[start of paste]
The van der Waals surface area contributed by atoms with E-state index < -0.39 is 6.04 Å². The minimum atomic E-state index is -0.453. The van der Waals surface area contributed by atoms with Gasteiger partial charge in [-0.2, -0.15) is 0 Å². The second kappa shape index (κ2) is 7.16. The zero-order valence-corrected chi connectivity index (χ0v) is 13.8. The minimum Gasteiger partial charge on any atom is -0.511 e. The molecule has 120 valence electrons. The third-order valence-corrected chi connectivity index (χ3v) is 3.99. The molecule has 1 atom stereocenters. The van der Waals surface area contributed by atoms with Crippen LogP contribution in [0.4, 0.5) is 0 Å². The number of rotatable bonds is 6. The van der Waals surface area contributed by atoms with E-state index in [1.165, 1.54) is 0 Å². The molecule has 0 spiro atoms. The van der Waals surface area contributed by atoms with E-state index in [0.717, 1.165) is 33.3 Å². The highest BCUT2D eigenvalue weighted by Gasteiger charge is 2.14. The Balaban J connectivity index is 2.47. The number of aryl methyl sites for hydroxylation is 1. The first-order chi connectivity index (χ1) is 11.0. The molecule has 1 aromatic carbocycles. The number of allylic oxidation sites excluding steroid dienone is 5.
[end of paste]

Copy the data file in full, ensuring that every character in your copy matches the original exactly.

The van der Waals surface area contributed by atoms with E-state index < -0.39 is 6.04 Å². The minimum atomic E-state index is -0.453. The van der Waals surface area contributed by atoms with Gasteiger partial charge in [-0.2, -0.15) is 0 Å². The second kappa shape index (κ2) is 7.16. The zero-order valence-corrected chi connectivity index (χ0v) is 13.8. The minimum Gasteiger partial charge on any atom is -0.511 e. The molecule has 120 valence electrons. The third-order valence-corrected chi connectivity index (χ3v) is 3.99. The molecule has 1 atom stereocenters. The van der Waals surface area contributed by atoms with Crippen LogP contribution in [0.4, 0.5) is 0 Å². The number of rotatable bonds is 6. The van der Waals surface area contributed by atoms with E-state index in [1.165, 1.54) is 0 Å². The molecule has 0 spiro atoms. The van der Waals surface area contributed by atoms with E-state index in [0.717, 1.165) is 33.3 Å². The highest BCUT2D eigenvalue weighted by Gasteiger charge is 2.14. The Balaban J connectivity index is 2.47. The number of aryl methyl sites for hydroxylation is 1. The first-order chi connectivity index (χ1) is 11.0. The molecule has 1 aromatic carbocycles. The number of allylic oxidation sites excluding steroid dienone is 5.